The Battle of Algiers

Nicholas Harrison

in Cinema and Media Studies

ISBN: 9780199791286
Published online August 2012 | | DOI:
The Battle of Algiers

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The Battle of Algiers (1966) offers a moving account of an early phase in the Algerian war of independence. Its level of historical accuracy is high and is connoted through its black-and-white images, its dialogue in French and Arabic, and its large cast of nonprofessional actors (alongside one professional, Jean Martin). So it is not surprising that it has sometimes been treated almost as a documentary, but its effect on audiences also relies on its fictionalized elements, its sophisticated manipulation of narrative convention and chronology, and its aesthetic complexities—notably in its use of music and montage. Its director, Gillo Pontecorvo, and his screenwriter, Franco Solinas (who on other occasions worked with such distinguished directors as Francesco Rosi, Costa-Gavras, Roberto Rossellini, Sam Peckinpah, and Joseph Losey), conceived of the film as an exercise in Marxist anti-imperialism, a display of international solidarity with Algerian nationalism, and an illustration of the irresistible force of class struggle. It was produced by Saadi Yacef, who during the war of independence had been a leader of the principal Algerian anticolonial organization, the Front de Libération Nationale (FLN), which came into being at the start of the war in November 1954 and took power in the newly independent Algeria in July 1962. The film was shot on location in Algiers in 1965, just three years after the war ended, with private financing from Italy and Algeria and with the support of the Algerian government. Solinas’s screenplay was based on Yacef’s memoirs, and Yacef was also one of the stars of the film, playing himself; some other former combatants thought the film was too sympathetic to the French and that it overplayed Yacef’s role (or underplayed their own roles). In France the film met with fierce hostility, such that it was several years before it went on general release and several decades before it was shown on television. Meanwhile, in other places around the world the film was greeted as a masterpiece of political cinema, reportedly offering inspiration to diverse political groups, and was rereleased in the 2000s, when it was also screened at the Pentagon for the lessons it offered in the so-called War on Terror.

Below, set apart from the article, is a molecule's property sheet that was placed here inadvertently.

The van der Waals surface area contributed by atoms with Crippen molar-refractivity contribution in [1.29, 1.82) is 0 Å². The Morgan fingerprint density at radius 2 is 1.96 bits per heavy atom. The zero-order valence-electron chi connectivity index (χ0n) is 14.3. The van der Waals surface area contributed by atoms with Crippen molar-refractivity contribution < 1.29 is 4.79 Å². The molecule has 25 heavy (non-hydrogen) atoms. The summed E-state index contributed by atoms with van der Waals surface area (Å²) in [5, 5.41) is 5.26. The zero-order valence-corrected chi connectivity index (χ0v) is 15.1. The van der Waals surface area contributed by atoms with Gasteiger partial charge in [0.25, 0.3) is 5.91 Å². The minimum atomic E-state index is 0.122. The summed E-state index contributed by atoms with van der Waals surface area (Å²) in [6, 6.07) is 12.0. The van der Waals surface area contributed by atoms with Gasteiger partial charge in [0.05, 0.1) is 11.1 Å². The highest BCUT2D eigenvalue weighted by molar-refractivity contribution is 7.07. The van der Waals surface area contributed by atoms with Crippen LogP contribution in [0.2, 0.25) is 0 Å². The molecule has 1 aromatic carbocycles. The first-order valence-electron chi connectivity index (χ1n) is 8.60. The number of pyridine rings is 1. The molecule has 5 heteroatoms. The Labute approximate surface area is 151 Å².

Article.  12715 words. 

Subjects: Media Studies ; Film ; Radio ; Television

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